My family and I have just returned from a short trip into the great state of Texas. Stopping in Dallas, San Antonio, and then Fort Worth, our trip involved a significant amount of drive time. Riding in a car is when I get lots of ideas for my writing. I see a house and my mind begins to imagine who might live there. Then plots for stories develop, and I’m off!
The travel time also gave opportunity for reading roadside signs. A couple of the billboards struck me as rather humorous. One displayed the photograph of a VERY attractive woman with the caption She Spies! The advertisement was describing her business as a private investigator. I gave her kudos for a catchy name for her business. Another, again graced by the photo of a VERY attractive and professional-looking female, advertised her services as an attorney. She received my congrats for the catchy headline, which read: Ever argued with a woman?, giving her positive marks for turning what can be a negative connotation toward the female gender into a positive attribute.:)
However, it is the third sign I am going to describe which gave me pause and left me feeling rather disturbed. A small church near the expressway displayed a sign sporting this advice:
Call on Jesus, the
source of all comfort.
I do believe in prayer, and I am not discounting its benefits to both the sufferer and his/her family and loved ones. However, I do not concede that depression and suicidal ideation are necessarily spiritual problems. The dark pit of depression is known to have origins in abnormal balance of neurohormones in the brain. For too long we have viewed depression as some kind of personal weakness that only needs a little prayer and a little faith and some getting on with life. It’s not that easy, folks. I’ve witnessed both the agony of depression and the tragedy of suicide, as well as addictive behaviors that develop in the effort to self-medicate oneself out of the pain. And many of these victims have had strong Christian backgrounds and beliefs.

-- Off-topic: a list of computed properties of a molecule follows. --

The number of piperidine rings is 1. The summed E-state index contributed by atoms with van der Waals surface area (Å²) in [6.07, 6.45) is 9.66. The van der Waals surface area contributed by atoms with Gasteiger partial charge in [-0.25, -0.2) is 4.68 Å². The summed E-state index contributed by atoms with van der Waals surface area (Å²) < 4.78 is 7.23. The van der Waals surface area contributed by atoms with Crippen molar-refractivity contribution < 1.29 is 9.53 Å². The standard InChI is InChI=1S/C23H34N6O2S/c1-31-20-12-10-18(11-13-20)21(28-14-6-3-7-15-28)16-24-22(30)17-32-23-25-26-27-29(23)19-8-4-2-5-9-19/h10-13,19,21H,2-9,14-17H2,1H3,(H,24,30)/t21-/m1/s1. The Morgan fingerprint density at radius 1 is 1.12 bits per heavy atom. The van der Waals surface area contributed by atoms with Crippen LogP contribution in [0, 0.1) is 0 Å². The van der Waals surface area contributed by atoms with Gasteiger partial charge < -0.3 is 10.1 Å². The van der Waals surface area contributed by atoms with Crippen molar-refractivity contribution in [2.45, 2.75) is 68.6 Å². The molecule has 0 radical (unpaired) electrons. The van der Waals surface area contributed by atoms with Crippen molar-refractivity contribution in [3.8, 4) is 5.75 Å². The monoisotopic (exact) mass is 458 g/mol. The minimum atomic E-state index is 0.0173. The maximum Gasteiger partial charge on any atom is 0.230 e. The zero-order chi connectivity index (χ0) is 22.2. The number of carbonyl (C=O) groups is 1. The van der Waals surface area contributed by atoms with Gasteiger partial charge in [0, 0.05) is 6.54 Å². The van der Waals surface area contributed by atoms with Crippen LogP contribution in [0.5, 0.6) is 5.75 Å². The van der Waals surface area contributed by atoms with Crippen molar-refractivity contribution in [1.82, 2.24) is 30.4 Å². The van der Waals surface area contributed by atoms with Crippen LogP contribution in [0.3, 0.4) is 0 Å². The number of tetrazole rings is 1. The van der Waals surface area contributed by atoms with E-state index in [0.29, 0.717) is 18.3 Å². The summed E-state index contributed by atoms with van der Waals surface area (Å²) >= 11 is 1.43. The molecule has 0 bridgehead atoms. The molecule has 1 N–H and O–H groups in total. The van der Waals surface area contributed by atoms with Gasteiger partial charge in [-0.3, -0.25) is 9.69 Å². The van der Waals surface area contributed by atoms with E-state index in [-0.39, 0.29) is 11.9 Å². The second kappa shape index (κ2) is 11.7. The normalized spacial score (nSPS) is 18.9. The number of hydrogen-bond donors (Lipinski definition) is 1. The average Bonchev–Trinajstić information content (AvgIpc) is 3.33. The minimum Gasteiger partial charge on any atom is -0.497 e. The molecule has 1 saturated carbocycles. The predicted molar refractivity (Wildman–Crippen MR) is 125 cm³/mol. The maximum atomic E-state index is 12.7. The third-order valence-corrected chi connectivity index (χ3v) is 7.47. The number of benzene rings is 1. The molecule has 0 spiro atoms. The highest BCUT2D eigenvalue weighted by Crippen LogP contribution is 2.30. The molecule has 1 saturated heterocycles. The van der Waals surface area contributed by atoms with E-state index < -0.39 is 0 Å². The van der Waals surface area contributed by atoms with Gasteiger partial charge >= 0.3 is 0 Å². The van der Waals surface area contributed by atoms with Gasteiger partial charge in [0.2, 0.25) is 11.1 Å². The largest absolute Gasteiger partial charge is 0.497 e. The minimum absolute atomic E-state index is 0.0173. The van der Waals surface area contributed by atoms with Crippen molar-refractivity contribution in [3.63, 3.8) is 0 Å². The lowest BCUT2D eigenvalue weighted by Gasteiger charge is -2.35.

I hope we as people are becoming more open-minded, more informed, more sensitive, and more ready to step in with real, meaningful intervention when indicated. I know I’ve learned a few lessons over the past 10 years, and I’m sure I’ll still be learning more 10 years from now. But we Christians need to more careful about presenting Christianity (or any other faith) as the sole solution to suicidal thoughts. We need to pray for wisdom and insight and discretion and love as we try to help those we know who are fighting the battle with the enemy of depression.
The sign scared me. What if someone suffering severe depression with suicidal thoughts reads that sign and stops meds or stops seeing their mental health professional, depending solely on Jesus’ comfort to protect them from harm? And what if that spiritual strategy just doesn’t work? I pray that that doesn’t happen.